Today’s Google Doodle honors the 117th birthday of the Hungarian inventor László József Bíró (1899-1995). From either his name or the Doodle you can guess that he invented the ballpoint pen.
Biró’s story from Wikipedia:
Bíró was born in Budapest, Hungary, in 1899 into a Jewish family. He presented the first production of the ballpoint pen at the Budapest International Fair in 1931. While working as a journalist in Hungary, he noticed that the ink used in newspaper printing dried quickly, leaving the paper dry and smudge-free. He tried using the same ink in a fountain pen but found that it would not flow into the tip, as it was too viscous. Working with his brother György, a chemist, he developed a new tip consisting of a ball that was free to turn in a socket, and as it turned it would pick up ink from a cartridge and then roll to deposit it on the paper. Bíró patented the invention in Paris in 1938.
In 1943 the brothers moved to Argentina. On 10 June they filed another patent, issued in the US as US Patent 2,390,636, and formed Biro Pens of Argentina (in Argentina the ballpoint pen is known as birome). This new design was licensed for production in the United Kingdom for supply to Royal Air Force aircrew, who found they worked much better than fountain pens at high altitude.
In 1945 Marcel Bich bought the patent from Bíró for the pen, which soon became the main product of his Bic company.
And from the Torygraph:
The first major buyer of the newly created pen was the Royal Air Force. During the Second World War the organisation ordered 30,000 of the tools, which would work at high altitudes unlike traditional fountain pens. After the war it entered commercial production.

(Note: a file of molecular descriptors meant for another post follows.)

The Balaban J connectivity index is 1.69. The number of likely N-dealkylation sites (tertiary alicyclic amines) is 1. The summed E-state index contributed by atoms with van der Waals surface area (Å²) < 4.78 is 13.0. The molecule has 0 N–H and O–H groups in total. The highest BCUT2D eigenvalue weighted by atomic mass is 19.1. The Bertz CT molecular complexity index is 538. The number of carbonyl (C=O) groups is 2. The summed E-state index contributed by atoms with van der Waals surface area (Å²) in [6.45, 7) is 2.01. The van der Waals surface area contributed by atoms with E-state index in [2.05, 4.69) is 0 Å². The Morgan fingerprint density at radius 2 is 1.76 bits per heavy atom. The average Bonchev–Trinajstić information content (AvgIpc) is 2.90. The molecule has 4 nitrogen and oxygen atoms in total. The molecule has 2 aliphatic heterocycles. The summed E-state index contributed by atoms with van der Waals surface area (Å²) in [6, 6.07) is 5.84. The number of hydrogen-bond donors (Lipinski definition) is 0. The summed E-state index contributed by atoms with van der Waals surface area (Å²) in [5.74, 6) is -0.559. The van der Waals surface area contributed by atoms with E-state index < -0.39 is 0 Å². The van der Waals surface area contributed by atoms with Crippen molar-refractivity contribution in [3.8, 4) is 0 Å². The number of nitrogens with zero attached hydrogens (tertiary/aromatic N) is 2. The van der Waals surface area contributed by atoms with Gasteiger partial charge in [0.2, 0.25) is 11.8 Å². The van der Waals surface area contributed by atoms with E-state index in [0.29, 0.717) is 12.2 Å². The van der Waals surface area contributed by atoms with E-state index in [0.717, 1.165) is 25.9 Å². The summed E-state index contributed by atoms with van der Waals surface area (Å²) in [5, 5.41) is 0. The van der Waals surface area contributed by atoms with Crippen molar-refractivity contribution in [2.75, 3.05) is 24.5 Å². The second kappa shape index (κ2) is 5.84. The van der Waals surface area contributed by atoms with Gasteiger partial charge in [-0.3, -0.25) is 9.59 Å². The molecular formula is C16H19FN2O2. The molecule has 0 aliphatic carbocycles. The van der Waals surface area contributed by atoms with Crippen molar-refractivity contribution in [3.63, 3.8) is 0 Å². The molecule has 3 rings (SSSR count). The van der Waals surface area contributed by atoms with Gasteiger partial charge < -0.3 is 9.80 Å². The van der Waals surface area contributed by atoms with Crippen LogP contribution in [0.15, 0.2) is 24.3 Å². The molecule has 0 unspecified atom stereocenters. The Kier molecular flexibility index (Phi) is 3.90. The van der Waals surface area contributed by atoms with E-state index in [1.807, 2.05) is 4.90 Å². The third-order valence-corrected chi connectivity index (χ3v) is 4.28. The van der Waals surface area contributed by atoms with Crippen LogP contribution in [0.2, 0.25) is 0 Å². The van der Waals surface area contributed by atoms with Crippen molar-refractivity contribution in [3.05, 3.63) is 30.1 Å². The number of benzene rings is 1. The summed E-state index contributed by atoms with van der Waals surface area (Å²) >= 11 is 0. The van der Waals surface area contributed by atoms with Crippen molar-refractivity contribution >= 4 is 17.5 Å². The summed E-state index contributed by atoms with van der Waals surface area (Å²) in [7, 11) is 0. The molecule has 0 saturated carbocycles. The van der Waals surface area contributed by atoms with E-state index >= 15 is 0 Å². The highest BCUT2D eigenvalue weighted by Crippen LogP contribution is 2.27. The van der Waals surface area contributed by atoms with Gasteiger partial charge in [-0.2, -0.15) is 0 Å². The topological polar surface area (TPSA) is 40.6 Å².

Today, the Bic Cristal biro is the world’s most popular pen. In the US, the price has remarkably stayed the same since 1959 – retailing at 19 cents despite inflation.
In Europe you can still hear these pens called “biros,” but that word is virtually unknown in the U.S., where they’re called ballpoint pens. Here’s an early ad:
And here’s Biró himself:
Now I’ve never liked writing with ballpoint pens. Earlier in my life I loved fountain pens, which made the act of writing a sensuous pleasure, and I eventually worked my way up to the King of Fountain Pens, the Montblanc Meisterstück. (I still have it, but it needs to be repaired.) I also had a Parker 75 in sterling silver. Over the past few years, though, I’ve graduated to the Uni-Ball micropoint pen, a sort of hybrid between ballpoints and fountain pen. The ink dries quickly and it has a very fine point, good for drawing cats in books. I also find that I write almost nothing by hand any more, and so my handwriting has degenerated a bit.
What do you write with?